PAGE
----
Over the course of one's life, whether it can be thought of as good or bad, one sees the swellings and droughts that punctuate a full life, the comings and goings, the ups and downs. Hanne Steinmeyer is no stranger to these cycles of life. Born in Germany in 1926 and moving to Brattleboro in 1955, she has seen life from many places, in many ways.
Now at 86, from her chair in the small apartment she shares with her husband of almost 60 years, Hanne reflects on her life lived on both sides of the Atlantic Ocean, recalling the events that have woven, barer in some spots and richer in others, her experience throughout her life. She talks slowly with an accent that turns W's into V's, taking care not to reveal too much, but sharing small vignettes of a long and substantial life.
Many of Hanne's earlier years were spent living through the second World War in Nuremberg, a city that was heavily bombed. During that time, food was scarce, but Hanne strays from stories knitted with misery and focuses on her favorite, a story that sticks with her and evokes laughter instead. She was surprised and nervous when an American soldier knocked on the front door and asked to speak with her mother. Hanne did not know why he had come and what might happen. He questioned her mother, asking who she was and whether she had a sister in England. Despite the tenseness of the moment, Hanne's mother answered yes to all of the questions the soldier put forth only to find out that he had a package of tea to deliver from Hanne's aunt in England.
"This is the most wonderful story of the war. So, I accompanied him to his station to pick up the package and came home and had a cup of tea," Hanne recalls with a small ironic smile.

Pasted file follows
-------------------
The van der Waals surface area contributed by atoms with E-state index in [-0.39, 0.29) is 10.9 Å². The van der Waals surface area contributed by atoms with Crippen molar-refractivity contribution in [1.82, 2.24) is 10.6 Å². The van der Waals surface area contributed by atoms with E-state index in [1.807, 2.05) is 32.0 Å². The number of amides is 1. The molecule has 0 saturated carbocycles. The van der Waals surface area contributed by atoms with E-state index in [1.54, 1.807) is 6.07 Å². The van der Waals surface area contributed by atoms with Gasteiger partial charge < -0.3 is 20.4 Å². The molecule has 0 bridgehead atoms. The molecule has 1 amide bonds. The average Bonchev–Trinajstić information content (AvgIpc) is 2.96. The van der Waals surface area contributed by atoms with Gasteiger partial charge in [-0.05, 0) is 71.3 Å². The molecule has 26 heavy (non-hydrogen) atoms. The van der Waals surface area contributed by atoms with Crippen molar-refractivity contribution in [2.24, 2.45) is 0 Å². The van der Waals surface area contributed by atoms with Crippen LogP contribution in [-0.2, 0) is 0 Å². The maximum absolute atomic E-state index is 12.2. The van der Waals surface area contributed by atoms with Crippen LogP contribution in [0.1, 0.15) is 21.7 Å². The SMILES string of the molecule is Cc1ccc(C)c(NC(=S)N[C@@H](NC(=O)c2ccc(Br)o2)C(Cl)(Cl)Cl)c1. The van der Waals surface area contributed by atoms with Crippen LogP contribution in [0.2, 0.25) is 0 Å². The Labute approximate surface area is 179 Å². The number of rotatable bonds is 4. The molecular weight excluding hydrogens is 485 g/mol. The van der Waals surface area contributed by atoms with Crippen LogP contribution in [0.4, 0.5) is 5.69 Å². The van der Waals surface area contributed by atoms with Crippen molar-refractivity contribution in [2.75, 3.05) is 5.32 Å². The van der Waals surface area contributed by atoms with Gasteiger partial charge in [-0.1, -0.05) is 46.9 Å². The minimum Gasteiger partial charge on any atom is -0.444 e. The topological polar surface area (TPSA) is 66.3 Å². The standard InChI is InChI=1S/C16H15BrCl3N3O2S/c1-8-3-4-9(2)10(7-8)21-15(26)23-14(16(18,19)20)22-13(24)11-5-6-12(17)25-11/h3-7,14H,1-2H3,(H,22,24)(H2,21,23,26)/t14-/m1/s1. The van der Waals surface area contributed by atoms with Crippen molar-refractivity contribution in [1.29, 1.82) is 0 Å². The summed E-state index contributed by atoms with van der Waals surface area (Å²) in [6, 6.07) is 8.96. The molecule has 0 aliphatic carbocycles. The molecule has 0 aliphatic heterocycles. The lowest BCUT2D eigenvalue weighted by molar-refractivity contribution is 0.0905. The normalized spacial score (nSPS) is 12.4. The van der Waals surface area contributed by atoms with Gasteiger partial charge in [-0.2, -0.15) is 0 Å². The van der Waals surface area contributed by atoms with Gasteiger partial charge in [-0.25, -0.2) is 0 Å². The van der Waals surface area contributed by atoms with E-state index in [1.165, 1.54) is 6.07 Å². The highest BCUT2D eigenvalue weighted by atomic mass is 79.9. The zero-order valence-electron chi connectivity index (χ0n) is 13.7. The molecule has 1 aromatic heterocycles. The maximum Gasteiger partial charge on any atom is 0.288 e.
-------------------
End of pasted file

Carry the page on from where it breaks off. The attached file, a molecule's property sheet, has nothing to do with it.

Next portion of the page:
Hanne's aunt had sent a package of tea every month to Hanne's family, but it hadn't been possible for many years because of the war. Hanne's family was so surprised and delighted with their package that they forgot in their excitement to ask the soldier how the package had gotten to him. It still remains a mystery to this day, but Hanne breaks out in joyous laughter as she thinks back, recalling it as "the most beautiful story." The American soldier gave her a positive first impression of America.
Hanne studied to be an interpreter and learned English and French in college. This may be where her passion for other cultures began, because before too long, she had transplanted herself in America. For four years, Hanne taught at an American school for soldier's families in Germany. She met many Americans during her time there, but most important was Charlotte, an American woman who'd recently come to Germany to teach. Charlotte had met a German man in Boston a few years before she moved to Germany and, as luck would have it, was the one to introduce Hanne to her future husband, Georg, when he visited Charlotte's classroom one day in 1952. Georg "left that classroom deciding that Hanne was the woman he'd marry," calling her the following night and asking her to dine and dance. Hanne accepted. Their first child, a daughter, was named Charlotte in memory of the woman who'd brought them together.
Hanne and Georg married in Germany, and with 10-month-old Charlotte in tow, moved to Brattleboro in 1955. Georg had been hired by the Estey Organ company to take over the organ department. Because he was from a family of organ makers, he was able to leave the family business in the care of his brothers. Hanne was looking forward to the prospect of moving to the United States to see many of the friends she'd made working at the American school over the years. The times following the move were good ones. Hanne recalls living in the Brooks Hotel and pushing her daughter around in her carriage every day, walking the streets of Brattleboro and acquainting herself with her new home. They also lived in an apartment on High Street before adding one more daughter to the family, Elisabeth. After living in town for a few years, Hanne and Georg built a house on Black Mountain Road just outside of Brattleboro, where they would live for 50 years, before moving together to Vernon in March of this year.